that will ever be the case with you." For some weeks my father had suffered so much pain in his head, accompanied with dizziness, oppression in his forehead, great heaviness, and frequent trembling of the eye-lids, that he thought himself in danger of apoplexy. Having risen early in the morning of April 12, after a wakeful night, while engaged in prayer, his nose began to bleed profusely. This effort of nature greatly relieved his head, and perhaps saved him from apoplexy; but it left him in a dull and enfeebled state. He remarks on the occasion :

“I am inclined to think that there is a predisposition in my make and temperature to apoplexy, and that it is probable, that in that way I shall, sometime or other, depart this life; and therefore I will set my house in order,' as soon as possible, and have all my accounts of my own affairs and those of the schools in such a state, that if I should be suddenly called home, as little inconvenience as possible may be experienced by survivors. I have examined myself, and am satisfied of two things, viz. 1. That I can trust my soul and its everlasting in

terests into the hands of Christ Jesus, my Lord. I rest on him as my foundation. 2. My mind is in such a state and temper, that I can be happy in heaven in the contemplation, worship, and enjoyment of God. I give thanks unto the Father, who hath made me meet to be a partaker of the inheritance of the saints in light. The pure, holy employments and enjoyments of the heavenly state my soul delights in. The exertion of body and mind I have lately had, has been too much for me. The sword is too keen for the scabbard. O Lord, I am the clay, thou art the potter. I leave myself in thy hand. O never leave me nor forsake me. In thee will I trust."

The time now arrived when he was to visit Ireland agreeably to the appointment of the Conference. He had wished to be excused, on account of the large accession of new converts in his own circuit, requiring unce

nceasing vigilance and pastoral attention. “I am endeavouring, ” he says in a letter to Mr. Hanwell, “ to get off my tour through Ireland. I think I cannot be spared, and shall be more useful at home than abroad. My calling seems to be, to fag at my regular work, rather than to go and make a splash elsewhere." He found, however, that he could not be excused, and set off for Ireland on Tuesday, June 19, by way of Chester, St. Asaph, Bangor Ferry, and Carnarvon; at which last mentioned place he attended the Welsh District Meeting, on Friday, the 22nd. The following day he crossed the channel, and reached Dublin in the afternoon. A few extracts from his journal and correspondence at this period, may interest the reader.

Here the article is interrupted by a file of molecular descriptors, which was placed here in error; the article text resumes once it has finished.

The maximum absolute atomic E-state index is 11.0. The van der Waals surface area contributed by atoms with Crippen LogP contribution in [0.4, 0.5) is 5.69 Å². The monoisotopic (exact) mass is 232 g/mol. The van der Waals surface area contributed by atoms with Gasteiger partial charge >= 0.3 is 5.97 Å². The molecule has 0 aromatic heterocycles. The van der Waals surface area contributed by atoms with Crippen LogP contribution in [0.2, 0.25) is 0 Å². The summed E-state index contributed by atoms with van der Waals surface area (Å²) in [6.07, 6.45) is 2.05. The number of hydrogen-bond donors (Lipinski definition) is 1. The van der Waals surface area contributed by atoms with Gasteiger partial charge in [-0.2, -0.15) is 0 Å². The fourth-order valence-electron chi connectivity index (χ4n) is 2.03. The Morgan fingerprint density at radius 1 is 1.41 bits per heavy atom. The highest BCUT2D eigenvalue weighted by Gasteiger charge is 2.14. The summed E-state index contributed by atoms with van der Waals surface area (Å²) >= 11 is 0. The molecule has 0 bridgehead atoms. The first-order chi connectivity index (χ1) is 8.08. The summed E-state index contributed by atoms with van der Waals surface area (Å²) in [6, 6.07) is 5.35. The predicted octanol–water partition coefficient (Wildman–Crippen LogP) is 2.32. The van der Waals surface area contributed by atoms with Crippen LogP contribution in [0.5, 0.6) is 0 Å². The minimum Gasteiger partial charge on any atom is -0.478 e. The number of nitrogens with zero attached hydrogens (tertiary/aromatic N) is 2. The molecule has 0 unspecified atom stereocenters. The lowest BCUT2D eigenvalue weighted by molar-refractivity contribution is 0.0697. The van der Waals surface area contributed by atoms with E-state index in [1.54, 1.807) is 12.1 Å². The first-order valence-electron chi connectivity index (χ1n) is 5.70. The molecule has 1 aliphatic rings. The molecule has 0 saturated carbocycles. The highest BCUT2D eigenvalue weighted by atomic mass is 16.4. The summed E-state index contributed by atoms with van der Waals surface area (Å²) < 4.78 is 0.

• Dublin, Sun. June 24.—Rose early, refreshed with sleep. At seven o'clock, heard Mr. Doolittle at the old chapel, White Friars street. The congregation was large and attentive, and some profitable observations were made by the preacher. Several things pleased me. 1. The chapel. It is a square building; the gallery and roof supported by large pillars, which give it an antique appearance. It is sixty-nine years since it was erected. There are no pews, (except the Steward's pew,) but forms, with a rail to support the back. 2. The deep seriousness of the people through the whole service. 3. After the first prayer, a verse was sung, and no one sat down till the text was read. They stood in silent,

solemn attention, as if to hear the Lord God speak to them. As soon as the text was read the first time, they all sat down. 4. After prayer, before the last singing, the stewards went about to make the collection; and every one, I believe, gave something. This was for the poor. They make a collection at every public service on the Lord's day. 5. The chapel is in as clean a state as one can conceive. There is a good preacher's house, but it is quite enclosed in a yard, something like that at Norfolk street, Sheffield. In the front of the chapel is the widows' house, containing twelve rooms, in which twenty-four poor widows live, as at Spitalfields. Over the chapel

, is a large Band-room, that will hold some hundreds of persons; and about a dozen rooms for classes; also the residence of the chapel-keeper. The whole presents a fine specimen of a primitive Methodist chapel. How the poor Methodists in the year 1752 could raise such a building, is surprising. We may truly say, What hath God wrought?

“At twelve, Mr. Doolittle began to read prayers at the new chapel, and I preached. This is called the morning service. By twelve, the chapel was nearly full, and by half-past twelve, crowded; it looked like an elegant London congregation. At seven, I preached at White Friars street, to a large and attentive congregation.

“ Mon. 25.—The streets of this city are wide and spacious; the houses well-built and lofty; the squares larger than those in London; one of them is a mile round, the houses uniform and well-built: in the centre they were making hay,--a pleasant sight in a large city. Much as I had heard of the beauty of this city, it exceeds all my expectations. The College, the Bank, (formerly the Parliament House, the Lying-in Hospital, and other public buildings, are far superior to those in London; and the Custom House is said to be the largest and most elegant in Europe. There is all the bustle of London here. Gentlemen's and noblemen's carriages rolling about, and hackney coaches, sociables, and cars without number. Yesterday, in going to and from the chapel, I saw crowds in the streets of all sorts and sizes :fine gentlemen, fine ladies, tawdry ones, men ragged and bare legged, one without shirt, with his arms and most of his body bare through rags ;-numbers of women, old and young,